Athletics Athletics

Gay sets up Moscow double assault


GAY-TRIALSDES MOINES, June 23 – Tyson Gay flew to the year’s fastest 200m of 19.74 seconds at the US athletics championships on Sunday to set himself up for a World Championship sprint double challenge.

Gay, who notched the season’s fastest 100m on Friday with a victory in 9.75, again demonstrated he is fit and ready to take on six-time Olympic champion Usain Bolt and his fellow Jamaican sprinters at the World Championships in Moscow on August 10-18.

Gay refused, however, to be drawn into any predictions as to how the US sprinters would stack up when the world’s best gather.

“I am going to do the best I can,” Gay said. “I can’t speak for the other guys but I am going to go out there and give it my best.”

As for his four days’ work in Des Moines, Gay said he was satisfied.

“I wish my 100 was a little bit better. I have enough time to work on that,” he said.

“My 200 was just an indication of my fitness. I’m definitely glad I was victorious.”

Gay’s 200m time eclipsed the 19.79 clocked by Bolt in Oslo on June 13 as the fastest in the world this year.

Gay powered through the curve and held on for the victory at Drake Stadium, with Isiah Young second in 19.86 and Curtis Mitchell third in 19.99.

Veteran Wallace Spearmon, a former world championships bronze and silver medallist, couldn’t book his Moscow berth, finishing fourth in 20.10.

Gay, 30, has been hindered by a series of injuries since winning three gold medals at the 2007 worlds.

A hamstring injury derailed his 2008 Olympic campaign and 2011 hip surgery to resolve several chronic problems saw him sidelined for almost a year. He was shut out of the medals in the 100m at the London Games last year.

Weary after his 100m victory, Gay had said he would consider dropping the 200m if he felt it threatened his fitness.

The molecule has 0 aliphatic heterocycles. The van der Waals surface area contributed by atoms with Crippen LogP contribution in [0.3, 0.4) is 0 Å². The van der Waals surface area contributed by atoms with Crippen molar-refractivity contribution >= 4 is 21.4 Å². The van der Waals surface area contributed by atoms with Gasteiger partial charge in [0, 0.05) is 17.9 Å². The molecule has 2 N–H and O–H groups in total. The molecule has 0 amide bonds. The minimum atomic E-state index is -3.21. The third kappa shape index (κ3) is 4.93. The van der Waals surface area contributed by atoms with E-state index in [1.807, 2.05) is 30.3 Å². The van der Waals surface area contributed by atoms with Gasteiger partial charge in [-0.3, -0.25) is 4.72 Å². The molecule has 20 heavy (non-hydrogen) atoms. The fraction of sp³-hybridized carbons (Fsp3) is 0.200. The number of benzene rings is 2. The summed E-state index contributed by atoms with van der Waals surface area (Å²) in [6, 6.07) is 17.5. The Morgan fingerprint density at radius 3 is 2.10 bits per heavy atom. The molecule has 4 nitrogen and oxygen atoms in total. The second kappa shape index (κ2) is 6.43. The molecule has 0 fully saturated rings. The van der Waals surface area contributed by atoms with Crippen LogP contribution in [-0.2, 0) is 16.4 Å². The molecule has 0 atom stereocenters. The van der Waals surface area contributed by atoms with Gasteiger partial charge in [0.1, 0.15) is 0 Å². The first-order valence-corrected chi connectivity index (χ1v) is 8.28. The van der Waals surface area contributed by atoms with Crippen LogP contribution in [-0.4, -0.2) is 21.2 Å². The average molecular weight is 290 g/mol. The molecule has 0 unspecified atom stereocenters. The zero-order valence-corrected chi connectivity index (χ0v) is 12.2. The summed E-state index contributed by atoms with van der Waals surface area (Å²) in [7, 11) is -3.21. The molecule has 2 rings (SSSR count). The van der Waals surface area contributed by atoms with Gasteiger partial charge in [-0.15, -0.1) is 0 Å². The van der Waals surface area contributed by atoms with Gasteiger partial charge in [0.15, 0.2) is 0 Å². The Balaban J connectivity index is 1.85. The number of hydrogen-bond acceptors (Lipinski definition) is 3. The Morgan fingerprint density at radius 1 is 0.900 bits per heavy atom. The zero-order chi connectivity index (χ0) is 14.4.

Securing the double, and emerging healthy, was a mental and physical boost.

“A little bit of pride, a little bit of ego,” he said of opting to go for it in the 200m. “I didn’t want to give up on myself.”

In the women’s 200m, US collegiate champion Kimberlyn Duncan pulled off an upset, running down 2012 Olympic champion Allyson Felix to win in a wind-aided 21.80sec.

Felix seemed somewhat surprised to find herself second in 21.85 with Jeneba Tarmoh third in 22.15.

“She just ran me down,” Felix said with a little laugh. “I felt like I had a lead coming off (the curve) and felt good coming down the home stretch and Kim came down and got me.”

Felix is slated to run the 200m at the Diamond League meeting in Lausanne on July 4. After that she’ll return home for some serious training before her bid to regain the world title she surrendered in Daegu in 2011. She had won world golds in 2005, 2007 and 2009.

Ryan Wilson was the upset winner of the 110m hurdles but world record-holder Aries Merritt did enough with his third-place finish to have a chance to add the world title to the Olympic gold he claimed last year.

Wilson won in 13.08 while David Oliver, the 2008 Olympic bronze medallist who dominated the event in 2010 before he was hit by injury in 2011, was second in 13.11. Merritt clocked 13.23 and Jason Richardson, who has a bye into Moscow as the reigning world champion, was fourth in 13.24.